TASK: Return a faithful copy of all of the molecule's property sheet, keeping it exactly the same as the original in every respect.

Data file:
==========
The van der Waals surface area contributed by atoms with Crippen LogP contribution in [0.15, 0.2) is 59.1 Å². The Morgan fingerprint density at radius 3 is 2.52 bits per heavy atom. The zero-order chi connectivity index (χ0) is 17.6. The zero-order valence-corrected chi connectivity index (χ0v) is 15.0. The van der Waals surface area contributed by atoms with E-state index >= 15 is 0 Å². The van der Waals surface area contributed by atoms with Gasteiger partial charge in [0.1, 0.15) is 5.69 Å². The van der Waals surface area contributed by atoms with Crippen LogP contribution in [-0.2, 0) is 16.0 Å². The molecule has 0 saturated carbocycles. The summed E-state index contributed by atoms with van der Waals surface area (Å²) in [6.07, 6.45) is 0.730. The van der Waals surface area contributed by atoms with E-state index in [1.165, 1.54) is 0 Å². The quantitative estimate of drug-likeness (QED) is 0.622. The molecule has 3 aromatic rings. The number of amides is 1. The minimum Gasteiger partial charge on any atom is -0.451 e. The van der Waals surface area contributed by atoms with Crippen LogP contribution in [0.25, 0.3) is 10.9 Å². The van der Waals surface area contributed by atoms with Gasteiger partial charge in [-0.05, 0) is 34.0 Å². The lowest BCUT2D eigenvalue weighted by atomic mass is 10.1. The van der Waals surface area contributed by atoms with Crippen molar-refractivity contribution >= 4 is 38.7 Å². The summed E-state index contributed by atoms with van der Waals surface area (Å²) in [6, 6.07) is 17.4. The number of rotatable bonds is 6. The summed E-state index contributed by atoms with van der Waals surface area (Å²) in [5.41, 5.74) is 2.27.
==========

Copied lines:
The van der Waals surface area contributed by atoms with Crippen LogP contribution in [0.15, 0.2) is 59.1 Å². The Morgan fingerprint density at radius 3 is 2.52 bits per heavy atom. The zero-order chi connectivity index (χ0) is 17.6. The zero-order valence-corrected chi connectivity index (χ0v) is 15.0. The van der Waals surface area contributed by atoms with E-state index >= 15 is 0 Å². The van der Waals surface area contributed by atoms with Gasteiger partial charge in [0.1, 0.15) is 5.69 Å². The van der Waals surface area contributed by atoms with Crippen LogP contribution in [-0.2, 0) is 16.0 Å². The molecule has 0 saturated carbocycles. The summed E-state index contributed by atoms with van der Waals surface area (Å²) in [6.07, 6.45) is 0.730. The van der Waals surface area contributed by atoms with E-state index in [1.165, 1.54) is 0 Å². The quantitative estimate of drug-likeness (QED) is 0.622. The molecule has 3 aromatic rings. The number of amides is 1. The minimum Gasteiger partial charge on any atom is -0.451 e. The van der Waals surface area contributed by atoms with Crippen LogP contribution in [0.25, 0.3) is 10.9 Å². The van der Waals surface area contributed by atoms with Gasteiger partial charge in [-0.05, 0) is 34.0 Å². The lowest BCUT2D eigenvalue weighted by atomic mass is 10.1. The van der Waals surface area contributed by atoms with Crippen molar-refractivity contribution >= 4 is 38.7 Å². The summed E-state index contributed by atoms with van der Waals surface area (Å²) in [6, 6.07) is 17.4. The number of rotatable bonds is 6. The summed E-state index contributed by atoms with van der Waals surface area (Å²) in [5.41, 5.74) is 2.27.